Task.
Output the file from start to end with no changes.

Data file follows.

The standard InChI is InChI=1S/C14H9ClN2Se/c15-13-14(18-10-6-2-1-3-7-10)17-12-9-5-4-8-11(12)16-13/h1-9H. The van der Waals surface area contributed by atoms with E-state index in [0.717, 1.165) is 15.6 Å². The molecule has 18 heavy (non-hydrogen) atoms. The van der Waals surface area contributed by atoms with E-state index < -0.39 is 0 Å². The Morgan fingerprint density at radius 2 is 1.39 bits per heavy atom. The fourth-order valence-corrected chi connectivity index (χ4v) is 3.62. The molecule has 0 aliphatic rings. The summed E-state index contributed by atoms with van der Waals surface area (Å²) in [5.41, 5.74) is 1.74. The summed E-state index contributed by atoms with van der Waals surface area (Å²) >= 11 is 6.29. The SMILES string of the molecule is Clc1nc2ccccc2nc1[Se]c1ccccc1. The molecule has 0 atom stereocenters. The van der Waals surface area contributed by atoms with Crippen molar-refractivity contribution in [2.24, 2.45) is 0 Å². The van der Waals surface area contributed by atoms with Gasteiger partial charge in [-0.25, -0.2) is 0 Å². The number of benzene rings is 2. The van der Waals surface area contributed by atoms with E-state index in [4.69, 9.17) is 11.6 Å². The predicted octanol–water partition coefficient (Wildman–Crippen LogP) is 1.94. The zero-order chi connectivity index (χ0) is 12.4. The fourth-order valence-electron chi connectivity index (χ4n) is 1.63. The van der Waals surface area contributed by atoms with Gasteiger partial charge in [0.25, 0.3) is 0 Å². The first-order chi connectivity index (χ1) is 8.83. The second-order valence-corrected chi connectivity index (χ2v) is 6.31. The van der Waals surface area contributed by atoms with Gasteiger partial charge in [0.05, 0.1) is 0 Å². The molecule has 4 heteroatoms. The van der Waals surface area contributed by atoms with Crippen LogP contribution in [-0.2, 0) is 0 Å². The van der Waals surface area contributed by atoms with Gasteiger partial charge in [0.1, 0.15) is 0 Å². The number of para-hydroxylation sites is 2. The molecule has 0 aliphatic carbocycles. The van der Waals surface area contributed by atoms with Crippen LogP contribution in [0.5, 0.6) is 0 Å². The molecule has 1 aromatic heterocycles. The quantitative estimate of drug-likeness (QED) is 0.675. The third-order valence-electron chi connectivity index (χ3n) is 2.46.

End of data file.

The standard InChI is InChI=1S/C14H9ClN2Se/c15-13-14(18-10-6-2-1-3-7-10)17-12-9-5-4-8-11(12)16-13/h1-9H. The van der Waals surface area contributed by atoms with E-state index in [0.717, 1.165) is 15.6 Å². The molecule has 18 heavy (non-hydrogen) atoms. The van der Waals surface area contributed by atoms with E-state index < -0.39 is 0 Å². The Morgan fingerprint density at radius 2 is 1.39 bits per heavy atom. The fourth-order valence-corrected chi connectivity index (χ4v) is 3.62. The molecule has 0 aliphatic rings. The summed E-state index contributed by atoms with van der Waals surface area (Å²) in [5.41, 5.74) is 1.74. The summed E-state index contributed by atoms with van der Waals surface area (Å²) >= 11 is 6.29. The SMILES string of the molecule is Clc1nc2ccccc2nc1[Se]c1ccccc1. The molecule has 0 atom stereocenters. The van der Waals surface area contributed by atoms with Crippen molar-refractivity contribution in [2.24, 2.45) is 0 Å². The van der Waals surface area contributed by atoms with Gasteiger partial charge in [-0.25, -0.2) is 0 Å². The number of benzene rings is 2. The van der Waals surface area contributed by atoms with E-state index in [4.69, 9.17) is 11.6 Å². The predicted octanol–water partition coefficient (Wildman–Crippen LogP) is 1.94. The zero-order chi connectivity index (χ0) is 12.4. The fourth-order valence-electron chi connectivity index (χ4n) is 1.63. The van der Waals surface area contributed by atoms with Gasteiger partial charge in [0.25, 0.3) is 0 Å². The first-order chi connectivity index (χ1) is 8.83. The second-order valence-corrected chi connectivity index (χ2v) is 6.31. The van der Waals surface area contributed by atoms with Gasteiger partial charge in [0.05, 0.1) is 0 Å². The molecule has 4 heteroatoms. The van der Waals surface area contributed by atoms with Crippen LogP contribution in [-0.2, 0) is 0 Å². The van der Waals surface area contributed by atoms with Gasteiger partial charge in [0.1, 0.15) is 0 Å². The number of para-hydroxylation sites is 2. The molecule has 0 aliphatic carbocycles. The van der Waals surface area contributed by atoms with Crippen LogP contribution in [0.5, 0.6) is 0 Å². The molecule has 1 aromatic heterocycles. The quantitative estimate of drug-likeness (QED) is 0.675. The third-order valence-electron chi connectivity index (χ3n) is 2.46.